18:46 - In the Commons chamber it's John Baron who's next. He has never been one to jump to the prime minister's defence and has been thoroughly sceptical, in a very high profile way, over the last 48 hours or so. His speech initially starts with a worry about "careful consideration of the evidence".

18:43 - Meanwhile, former Lib Dem minister Sarah Teather, who is facing a tough fight in her London constituency of Brent East, has put out a lengthy press release - more of a draft speech, if you ask me - explaining why she will oppose the government motion tonight. One of its many paras is the following:

In our understandable desire to do something in the face of such appalling atrocities we are in danger of arriving at a contradictory position: attempting to uphold international law by flouting international law ourselves and attempting to make a statement about our disapproval of violence by perpetrating further violence.

18:36 - It sounds a lot like Carswell is going to rebel and vote for Labour, but he also seems to be saying he hasn't made up his mind. He's followed by Dai Havard, who is not at all sure what a 'targeted' attack means. "Targeted in the sense you know why you're going to throw the missile?" he scoffs. That is the tone of his entire speech. He's just not buying it!

18:31 - Bernard Jenkin says something faintly unbelievable: if we don't trust Cameron to make decisions on this sort of thing, we shouldn't have trusted him to be prime minister. An astonishing statement, especially given that Cameron earlier was at pains to stress that this is a "judgement" and one everyone in parliament should be able to take on the evidence available to them. He's speaking in response to Douglas Carswell, who says he is "deeply unconvinced by what missile strikes and bombings would achieve".

18:28 - I tune back in just as Crispin Blunt wraps up. "I can't support it," he concludes. Ne-ext! And next is Labour's Mark Hendrick, the Eeyore of Preston. His speech is summed up by the phrase "the situation kicks off" - which is exactly what he fears will be the regional knock-on result of western intervention.

18:21 - Right. I am back. My name is Alex Stevenson. I am a political journalist. And I am now going to resume reporting on a seven-and-a-half hour debate which, to be fair, is critical and almost worth using the word 'historical'.about.

17:58 - I'm about to lose consciousness so it's time for a quick break.

17:54 - Richard Graham, the Tory backbencher, points out all today's motion does is not rule out military action. But Sir Malcolm Bruce, who is speaking now, wants to know how the action will take place in a way that doesn't make the situation worse. "We've been asked to make a decision because the American government has made a decision." Was Obama "naive", or was it a "challenge"? He makes a decent point. The west only faces this dilemma because of that Obama red line. But then, there is a reason this is a red line, after all. Chemical weapons are chemical weapons.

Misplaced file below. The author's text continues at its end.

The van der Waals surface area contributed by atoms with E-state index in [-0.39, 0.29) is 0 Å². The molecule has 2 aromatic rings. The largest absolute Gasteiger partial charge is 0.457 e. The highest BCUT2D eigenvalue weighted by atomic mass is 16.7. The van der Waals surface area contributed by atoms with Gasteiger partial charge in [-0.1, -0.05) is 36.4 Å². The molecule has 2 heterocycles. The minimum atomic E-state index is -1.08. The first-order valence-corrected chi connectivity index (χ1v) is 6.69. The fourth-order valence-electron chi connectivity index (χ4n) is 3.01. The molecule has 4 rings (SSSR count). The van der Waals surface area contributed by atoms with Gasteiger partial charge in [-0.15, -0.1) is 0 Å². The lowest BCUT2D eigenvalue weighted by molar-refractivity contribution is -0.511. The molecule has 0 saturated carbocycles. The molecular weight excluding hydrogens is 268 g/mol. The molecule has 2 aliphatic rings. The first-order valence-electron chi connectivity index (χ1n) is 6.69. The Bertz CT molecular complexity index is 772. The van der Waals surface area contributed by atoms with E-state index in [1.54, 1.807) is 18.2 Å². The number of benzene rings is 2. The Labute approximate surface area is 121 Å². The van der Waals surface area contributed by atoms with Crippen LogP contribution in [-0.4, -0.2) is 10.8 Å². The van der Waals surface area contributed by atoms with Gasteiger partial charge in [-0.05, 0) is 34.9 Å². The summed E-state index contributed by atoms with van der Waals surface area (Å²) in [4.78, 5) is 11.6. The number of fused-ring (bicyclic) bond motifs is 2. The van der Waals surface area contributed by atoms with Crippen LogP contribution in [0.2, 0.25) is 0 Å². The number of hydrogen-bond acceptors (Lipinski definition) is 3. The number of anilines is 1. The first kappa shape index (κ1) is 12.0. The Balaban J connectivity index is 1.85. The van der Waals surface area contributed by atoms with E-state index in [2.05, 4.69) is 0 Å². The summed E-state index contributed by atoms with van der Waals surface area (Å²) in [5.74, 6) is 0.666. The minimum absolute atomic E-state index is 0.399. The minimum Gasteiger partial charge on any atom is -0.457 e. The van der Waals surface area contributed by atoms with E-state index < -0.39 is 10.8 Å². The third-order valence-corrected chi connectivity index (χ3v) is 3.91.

17:53 - Ian has been doing some more of that writing thing he does, having been in the Commons chamber for the main exchanges earlier. He was not impressed by Ed Miliband, it's fair to say. He writes: 

In matters of war and peace, a sombre attitude and a patient temperament are standards of quality. Miliband is to be commended for aspiring toward them.

But in this case, where the reality is so stark and the moral and practical costs of inaction so grim his reluctance to accept a government compromise seemed increasingly cynical.

17:48 - Caroline Lucas, who is NOT repeat NOT the Green party leader, is delivering her usual brand of concerned, considered despair. She tabled her own amendment suggesting the case for military action has not been made, and laments the fact it's not going to be put to a vote. "We need to strain every sinew," she says. This is becoming a thing in our office. Lots of sinews being strained today.

17:42 - Kevin Brennan raises a point of order. He says there are rumours circulating that No 10 is not ruling out a further recall of parliament on Saturday or Sunday. Has the Speaker heard anything about this? Bercow says the first he'd heard of it is from Brennan's lips. He doesn't let this sudden and acute threat to his weekend disturb his weekend in the slightest.

17:33 - Mercifully, the Speaker brings McDonnell's droneathon to an end and we're relieved by the flair and panache - ahem - of John Redwood. "We don't know the language," he points out, talking about Syria. This is posited as a genuine reason for not going to war.

17:29 - Alasdair McDonnell, the SDLP leader, is next. He has very little to say, but just hopes whatever happens it dosen't make the situation worse.

17:26 - Andrew Mitchell - still on the backbenches - is attracting groans from my colleagues in the press gallery for his use of the word "sinews". He complains that the current aid situation is damaging those fleeing from rebel-held areas, and helping those who flee from regime-held areas. And finally he gets to the current situation. He is staunchly in favour of intervention. A lot of that speech was all about reminding MPs he used to be international development secretary.